SCOTTISH taxpayers must be wondering why they are paying the equivalent of £2000 per head for a high-speed rail track that goes as far north as Leeds ("High-speed trains to be hit by Scots delay", The Herald, January 29).

The London Government has pinned its hopes on HS2 which it believes can help grow the economy and bring wealth to other areas outwith the south-east of England. Disappointingly, its plans do not include Scotland.

For those who think we are better off remaining part of the UK, this is a great example of the way the London-centric UK thinks about the rest of us. As far as they are concerned, we can wait longer than any other part of the UK, and by their own reasoning, our economic development can be put on hold. In the meantime, we will be paying up front.

To date the UK has no HS2 plan or guarantees for Scotland. No wonder the Scottish Government, local councils and the business community are demanding that HS2 is delivered in Scotland sooner rather than later.

Douglas Chapman,

38 Pitbauchlie Bank,


THE Coalition Government has announced a major improvement to rail services between London and Scotland. Journey times from London to Glasgow and Edinburgh will be cut to 3 hours, 38 minutes. The estimated benefit to the Scottish economy is £3 billion.

I was very disappointed to read the attacks on this major investment as insufficient. Critics should realise that these attacks simply encourage those Tory MPs who are out to scupper high-speed rail.

The announcement will extend the high-speed line from London as far as Manchester and Leeds, and the Westminster Government wants to see the line further extended to Glasgow and Edinburgh, cutting journey time to London to three hours. However, it's important to remember that whether the work on the high-speed line starts in Scotland or at London, the reduction in journey time between London and Scotland produced by each mile of new track is exactly the same.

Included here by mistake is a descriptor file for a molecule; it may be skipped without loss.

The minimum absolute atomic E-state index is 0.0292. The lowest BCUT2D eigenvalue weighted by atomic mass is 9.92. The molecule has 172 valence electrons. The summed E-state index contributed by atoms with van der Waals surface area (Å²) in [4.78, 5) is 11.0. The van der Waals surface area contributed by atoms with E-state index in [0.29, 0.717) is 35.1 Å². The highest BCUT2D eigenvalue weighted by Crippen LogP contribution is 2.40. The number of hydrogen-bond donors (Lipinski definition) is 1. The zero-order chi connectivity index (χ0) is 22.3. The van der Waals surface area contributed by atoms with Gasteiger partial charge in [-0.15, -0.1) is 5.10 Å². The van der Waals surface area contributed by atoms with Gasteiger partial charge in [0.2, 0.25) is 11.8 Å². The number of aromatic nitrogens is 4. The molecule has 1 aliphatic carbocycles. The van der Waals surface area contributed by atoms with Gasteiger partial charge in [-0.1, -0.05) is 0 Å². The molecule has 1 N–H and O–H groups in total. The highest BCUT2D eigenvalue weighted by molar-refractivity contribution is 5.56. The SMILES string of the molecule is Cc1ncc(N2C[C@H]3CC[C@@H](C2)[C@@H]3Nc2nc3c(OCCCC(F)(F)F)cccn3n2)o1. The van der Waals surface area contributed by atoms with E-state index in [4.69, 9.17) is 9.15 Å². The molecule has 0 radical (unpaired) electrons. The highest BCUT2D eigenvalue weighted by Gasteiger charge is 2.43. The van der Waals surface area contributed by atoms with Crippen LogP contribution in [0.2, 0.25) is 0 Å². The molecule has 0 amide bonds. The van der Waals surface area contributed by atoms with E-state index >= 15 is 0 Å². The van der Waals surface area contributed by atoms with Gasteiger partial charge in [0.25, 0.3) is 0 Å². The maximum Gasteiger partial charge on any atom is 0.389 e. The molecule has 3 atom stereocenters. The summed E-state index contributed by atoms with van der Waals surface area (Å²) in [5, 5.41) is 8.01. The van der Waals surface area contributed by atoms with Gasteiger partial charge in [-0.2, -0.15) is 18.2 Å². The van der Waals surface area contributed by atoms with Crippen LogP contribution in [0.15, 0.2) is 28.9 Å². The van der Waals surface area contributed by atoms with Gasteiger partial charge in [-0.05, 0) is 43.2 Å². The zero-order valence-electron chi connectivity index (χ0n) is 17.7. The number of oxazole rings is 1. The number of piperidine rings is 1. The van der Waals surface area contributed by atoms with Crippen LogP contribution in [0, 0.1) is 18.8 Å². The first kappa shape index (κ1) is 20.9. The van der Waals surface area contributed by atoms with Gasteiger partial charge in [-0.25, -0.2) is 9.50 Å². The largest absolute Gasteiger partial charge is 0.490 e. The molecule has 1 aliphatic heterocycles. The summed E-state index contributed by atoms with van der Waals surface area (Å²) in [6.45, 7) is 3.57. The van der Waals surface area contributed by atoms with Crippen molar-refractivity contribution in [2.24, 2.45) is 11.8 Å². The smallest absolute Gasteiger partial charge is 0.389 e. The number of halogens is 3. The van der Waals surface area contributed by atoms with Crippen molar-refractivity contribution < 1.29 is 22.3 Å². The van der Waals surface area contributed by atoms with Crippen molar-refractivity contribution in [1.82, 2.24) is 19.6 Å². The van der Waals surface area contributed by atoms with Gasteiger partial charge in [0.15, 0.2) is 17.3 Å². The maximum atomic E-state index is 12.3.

There are two threats to a high-speed rail link between Scotland and London. One is Tory MPs who do not want to see the line going through their constituencies. The second is a Yes vote in next year's independence referendum. Let us welcome the investment in high-speed rail announced so far and campaign for more, but do not dismiss a £3 billion boost for the Scottish economy as marginal.

Alan Reid MP,

Liberal Democrat Transport spokesman,

95 Alexandra Parade, Dunoon.

I ENJOYED a walk with friends on a beautiful October day round the village of Waddesdon in Oxfordshire. A fellow walker discussed the plans for HS2, confirmed by our Westminster Government. The same walker was not in favour of Scottish independence. I can see why. Better to keep hold of Scotland, and benefit from the vast taxation revenues generated by her whisky and oil. And, while you're at it, let us completely ignore her when it comes plans for a high-speed railway, costing in excess of £30 billion. Perhaps some Scots will be too daft to notice the rank injustice. Union dividend? You bet. England is revelling in it.

I sympathise greatly with my walking companion whose truly beautiful rural English countryside will eventually be destroyed to let fast trains hurtle through, just to get folk into London more quickly – because, make no mistake, that's what it is really all about. But I wonder if my walking companion spares any thought for Scotland. I doubt it.

Christine Goldie,

3 Canniesburn Road,